17 Burton-Sutton Oil Co. v. Commissioner, 328 U.S. 25, 68 S.C. 861, 90 L.Ed. 1062; Palmer v. Bender, 1933, 287 U.S. 551, 53 S.Ct. 225, 77 L.Ed. 489; Commissioner of Internal Revenue v. Gregory Run Coal Co., 4 Cir., 1954, 212 F.2d 52; Eastern Coal Corp.v. Yoke, D.C.N.D.W.Va., 67 F.Supp. 166, 175.

18 See Commissioner of Internal Revenue v. Mammoth Coal Co., 3 Cir., 229 F.2d 535.

19 Thus, in Helvering v. Elbe Oil Land Co., 1938, 303 U.S. 372, 58 S.Ct. 621, 82 L.Ed. 904, taxpayer acquired certain oil leases, prospecting permits and drilling agreements. Development work resulted in the discovery of oil. Taxpayer conveyed away all its right and title for one third of net profits payable monthly. Held: The transaction was a sale with compensation payable in installments. No economic interest remained in the seller.

In Spalding v. United States, 9 Cir., 1938, 97 F.2d 697, taxpayer engaged an oil company to drill and operate oil lands, obtained by her from the State for a period of years. Taxpayer to pay the State a 5% royalty and the oil company an amount equal to 61 2/3% of the net proceeds of the total production leaving 35 1/3% to her. Held: Taxpayer entitled to a depletion deduction.

In Helvering v. O'Donnell, 1938, 303 U.S. 370, 58 S.Ct. 619, 82 L.Ed. 903, taxpayer sold his one-third stock interest in a petroleum company to another oil company in return for one-third of the net profits from the first company's properties which the buyer agreed to acquire. Held as a mere owner of shares taxpayer did not possess a depletable interest. The agreement to pay taxpayer one-third of the net profits was a personal covenant constituting an economic advantage.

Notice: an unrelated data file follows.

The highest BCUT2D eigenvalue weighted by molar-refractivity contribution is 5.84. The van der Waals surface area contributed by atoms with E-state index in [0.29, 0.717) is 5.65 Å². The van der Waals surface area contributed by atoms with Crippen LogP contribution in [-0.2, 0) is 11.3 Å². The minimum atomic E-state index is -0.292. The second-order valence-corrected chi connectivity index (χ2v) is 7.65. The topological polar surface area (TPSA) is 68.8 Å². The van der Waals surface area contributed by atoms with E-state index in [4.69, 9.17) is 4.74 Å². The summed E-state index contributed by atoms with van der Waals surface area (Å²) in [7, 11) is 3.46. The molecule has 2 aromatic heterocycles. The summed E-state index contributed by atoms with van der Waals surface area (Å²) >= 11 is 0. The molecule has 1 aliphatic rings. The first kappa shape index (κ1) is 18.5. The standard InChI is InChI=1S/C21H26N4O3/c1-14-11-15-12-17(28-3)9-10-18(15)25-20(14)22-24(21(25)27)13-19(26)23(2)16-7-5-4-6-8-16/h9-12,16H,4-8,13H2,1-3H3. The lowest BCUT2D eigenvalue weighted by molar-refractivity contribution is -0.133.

The case of Helvering v. Bankline Oil Co., 1938, 303 U.S. 362, 58 S.Ct. 616, 82 L.Ed. 897, presented a situation where taxpayer contracted with various producers to take title to 'wet gas' at the respective wellheads, extract the gasoline from it, and pay the producers either in kind or cash one-third of the total gross proceeds derived from the sale of the gasoline. Held: Taxpayer derived an economic advantage from the production of the wet gas, but no economic interest in it prior to its production at the wellhead.

In Morrisdale Coal Mining Company v. Commissioner, 1952, 19 T.C. 208, wherein taxpayer was engaged in 'deep mining' operations on leased properties some of the seams outcropped on mountain slopes and could be mined only by strip mining, an operation taxpayer was not equipped to handle. Taxpayer therefore contracted to have this mined by independent contractors who furnished their own equipment. The contractors were to mine coal in accord with taxpayer's demands and were to be paid a specified amount per ton delivered to railroad cars. The amount the contractors were to receive was not dependent upon the market nor the price received for the sale of the coal. Payments were made at stated intervals and were independent of whether or when taxpayer sold the coal. The court stated:

'The independent contractors who strip-mined fringe coal for petitioner had no right to receive any coal in kind, to sell any coal to anyone, or to share in the proceeds of the sale of the coal to anyone. The independent contractors who strip-mined fringe coal had no economic interest in such coal.'